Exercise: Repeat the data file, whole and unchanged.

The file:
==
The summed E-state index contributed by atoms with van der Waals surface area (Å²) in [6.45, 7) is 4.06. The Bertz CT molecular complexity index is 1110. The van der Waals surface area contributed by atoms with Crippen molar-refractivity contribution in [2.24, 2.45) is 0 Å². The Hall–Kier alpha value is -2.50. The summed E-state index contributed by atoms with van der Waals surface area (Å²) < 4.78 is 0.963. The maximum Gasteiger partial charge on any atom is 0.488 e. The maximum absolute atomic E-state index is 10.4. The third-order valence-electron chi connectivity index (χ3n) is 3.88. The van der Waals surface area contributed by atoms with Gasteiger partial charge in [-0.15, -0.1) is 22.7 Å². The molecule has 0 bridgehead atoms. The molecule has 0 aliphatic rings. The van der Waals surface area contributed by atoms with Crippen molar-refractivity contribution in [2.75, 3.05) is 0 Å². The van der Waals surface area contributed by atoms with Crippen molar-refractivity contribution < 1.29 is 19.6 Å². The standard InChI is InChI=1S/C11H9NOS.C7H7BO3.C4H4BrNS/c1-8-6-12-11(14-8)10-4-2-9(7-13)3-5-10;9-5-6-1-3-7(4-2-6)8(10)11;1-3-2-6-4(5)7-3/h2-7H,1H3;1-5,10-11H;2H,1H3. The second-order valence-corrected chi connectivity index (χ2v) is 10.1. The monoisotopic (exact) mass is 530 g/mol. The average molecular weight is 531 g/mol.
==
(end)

The summed E-state index contributed by atoms with van der Waals surface area (Å²) in [6.45, 7) is 4.06. The Bertz CT molecular complexity index is 1110. The van der Waals surface area contributed by atoms with Crippen molar-refractivity contribution in [2.24, 2.45) is 0 Å². The Hall–Kier alpha value is -2.50. The summed E-state index contributed by atoms with van der Waals surface area (Å²) < 4.78 is 0.963. The maximum Gasteiger partial charge on any atom is 0.488 e. The maximum absolute atomic E-state index is 10.4. The third-order valence-electron chi connectivity index (χ3n) is 3.88. The van der Waals surface area contributed by atoms with Gasteiger partial charge in [-0.15, -0.1) is 22.7 Å². The molecule has 0 bridgehead atoms. The molecule has 0 aliphatic rings. The van der Waals surface area contributed by atoms with Crippen molar-refractivity contribution in [2.75, 3.05) is 0 Å². The van der Waals surface area contributed by atoms with Crippen molar-refractivity contribution < 1.29 is 19.6 Å². The standard InChI is InChI=1S/C11H9NOS.C7H7BO3.C4H4BrNS/c1-8-6-12-11(14-8)10-4-2-9(7-13)3-5-10;9-5-6-1-3-7(4-2-6)8(10)11;1-3-2-6-4(5)7-3/h2-7H,1H3;1-5,10-11H;2H,1H3. The second-order valence-corrected chi connectivity index (χ2v) is 10.1. The monoisotopic (exact) mass is 530 g/mol. The average molecular weight is 531 g/mol.